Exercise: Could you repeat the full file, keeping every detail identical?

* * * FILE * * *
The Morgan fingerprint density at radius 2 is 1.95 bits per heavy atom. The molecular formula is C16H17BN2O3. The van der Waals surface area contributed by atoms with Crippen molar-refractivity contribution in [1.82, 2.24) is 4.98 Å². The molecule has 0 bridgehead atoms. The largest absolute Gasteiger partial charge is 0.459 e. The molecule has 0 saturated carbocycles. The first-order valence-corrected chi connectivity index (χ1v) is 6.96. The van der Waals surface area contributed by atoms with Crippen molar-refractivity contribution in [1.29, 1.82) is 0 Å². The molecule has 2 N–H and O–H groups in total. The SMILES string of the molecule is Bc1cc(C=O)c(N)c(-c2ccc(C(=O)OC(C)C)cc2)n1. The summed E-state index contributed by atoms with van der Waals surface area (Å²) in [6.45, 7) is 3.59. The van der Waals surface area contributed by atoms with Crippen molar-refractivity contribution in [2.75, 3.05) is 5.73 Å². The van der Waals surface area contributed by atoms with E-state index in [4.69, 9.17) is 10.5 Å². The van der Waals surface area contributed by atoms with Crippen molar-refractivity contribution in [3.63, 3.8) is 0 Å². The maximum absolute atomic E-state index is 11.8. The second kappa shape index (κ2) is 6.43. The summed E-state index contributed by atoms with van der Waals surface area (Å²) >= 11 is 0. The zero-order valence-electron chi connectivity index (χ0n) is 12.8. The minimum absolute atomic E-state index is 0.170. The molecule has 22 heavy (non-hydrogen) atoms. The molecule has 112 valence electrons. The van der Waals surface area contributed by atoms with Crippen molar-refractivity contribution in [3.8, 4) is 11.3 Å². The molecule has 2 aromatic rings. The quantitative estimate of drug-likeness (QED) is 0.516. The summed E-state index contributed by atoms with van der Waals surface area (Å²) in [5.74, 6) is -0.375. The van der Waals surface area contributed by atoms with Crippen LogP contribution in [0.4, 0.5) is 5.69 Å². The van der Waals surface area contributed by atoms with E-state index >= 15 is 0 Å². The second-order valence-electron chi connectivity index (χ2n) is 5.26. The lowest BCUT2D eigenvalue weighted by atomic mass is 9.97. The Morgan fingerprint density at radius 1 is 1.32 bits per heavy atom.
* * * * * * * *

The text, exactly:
The Morgan fingerprint density at radius 2 is 1.95 bits per heavy atom. The molecular formula is C16H17BN2O3. The van der Waals surface area contributed by atoms with Crippen molar-refractivity contribution in [1.82, 2.24) is 4.98 Å². The molecule has 0 bridgehead atoms. The largest absolute Gasteiger partial charge is 0.459 e. The molecule has 0 saturated carbocycles. The first-order valence-corrected chi connectivity index (χ1v) is 6.96. The van der Waals surface area contributed by atoms with Crippen molar-refractivity contribution in [1.29, 1.82) is 0 Å². The molecule has 2 N–H and O–H groups in total. The SMILES string of the molecule is Bc1cc(C=O)c(N)c(-c2ccc(C(=O)OC(C)C)cc2)n1. The summed E-state index contributed by atoms with van der Waals surface area (Å²) in [6.45, 7) is 3.59. The van der Waals surface area contributed by atoms with Crippen molar-refractivity contribution in [2.75, 3.05) is 5.73 Å². The van der Waals surface area contributed by atoms with E-state index in [4.69, 9.17) is 10.5 Å². The van der Waals surface area contributed by atoms with Crippen molar-refractivity contribution in [3.63, 3.8) is 0 Å². The maximum absolute atomic E-state index is 11.8. The second kappa shape index (κ2) is 6.43. The summed E-state index contributed by atoms with van der Waals surface area (Å²) >= 11 is 0. The zero-order valence-electron chi connectivity index (χ0n) is 12.8. The minimum absolute atomic E-state index is 0.170. The molecule has 22 heavy (non-hydrogen) atoms. The molecule has 112 valence electrons. The van der Waals surface area contributed by atoms with Crippen molar-refractivity contribution in [3.8, 4) is 11.3 Å². The molecule has 2 aromatic rings. The quantitative estimate of drug-likeness (QED) is 0.516. The summed E-state index contributed by atoms with van der Waals surface area (Å²) in [5.74, 6) is -0.375. The van der Waals surface area contributed by atoms with Crippen LogP contribution in [0.4, 0.5) is 5.69 Å². The van der Waals surface area contributed by atoms with E-state index >= 15 is 0 Å². The second-order valence-electron chi connectivity index (χ2n) is 5.26. The lowest BCUT2D eigenvalue weighted by atomic mass is 9.97. The Morgan fingerprint density at radius 1 is 1.32 bits per heavy atom.